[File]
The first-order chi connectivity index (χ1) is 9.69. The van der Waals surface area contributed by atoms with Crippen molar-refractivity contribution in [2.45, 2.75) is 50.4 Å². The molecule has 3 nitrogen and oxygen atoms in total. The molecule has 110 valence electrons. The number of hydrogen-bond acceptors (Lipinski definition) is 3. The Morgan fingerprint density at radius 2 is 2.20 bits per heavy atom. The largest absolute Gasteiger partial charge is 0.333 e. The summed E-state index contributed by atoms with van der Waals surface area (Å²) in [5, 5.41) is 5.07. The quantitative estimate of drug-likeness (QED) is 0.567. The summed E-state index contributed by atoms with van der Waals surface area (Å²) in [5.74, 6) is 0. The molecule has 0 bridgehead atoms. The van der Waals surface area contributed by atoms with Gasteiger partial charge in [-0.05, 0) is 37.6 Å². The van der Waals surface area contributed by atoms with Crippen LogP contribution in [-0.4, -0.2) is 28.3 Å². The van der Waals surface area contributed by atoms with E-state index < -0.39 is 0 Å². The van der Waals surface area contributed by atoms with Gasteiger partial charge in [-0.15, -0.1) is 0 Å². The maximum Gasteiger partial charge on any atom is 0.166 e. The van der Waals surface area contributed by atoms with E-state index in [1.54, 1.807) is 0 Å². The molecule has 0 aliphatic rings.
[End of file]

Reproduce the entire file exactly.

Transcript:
The first-order chi connectivity index (χ1) is 9.69. The van der Waals surface area contributed by atoms with Crippen molar-refractivity contribution in [2.45, 2.75) is 50.4 Å². The molecule has 3 nitrogen and oxygen atoms in total. The molecule has 110 valence electrons. The number of hydrogen-bond acceptors (Lipinski definition) is 3. The Morgan fingerprint density at radius 2 is 2.20 bits per heavy atom. The largest absolute Gasteiger partial charge is 0.333 e. The summed E-state index contributed by atoms with van der Waals surface area (Å²) in [5, 5.41) is 5.07. The quantitative estimate of drug-likeness (QED) is 0.567. The summed E-state index contributed by atoms with van der Waals surface area (Å²) in [5.74, 6) is 0. The molecule has 0 bridgehead atoms. The van der Waals surface area contributed by atoms with Gasteiger partial charge in [-0.05, 0) is 37.6 Å². The van der Waals surface area contributed by atoms with Crippen LogP contribution in [-0.4, -0.2) is 28.3 Å². The van der Waals surface area contributed by atoms with E-state index < -0.39 is 0 Å². The van der Waals surface area contributed by atoms with Gasteiger partial charge in [-0.15, -0.1) is 0 Å². The maximum Gasteiger partial charge on any atom is 0.166 e. The van der Waals surface area contributed by atoms with E-state index in [1.54, 1.807) is 0 Å². The molecule has 0 aliphatic rings.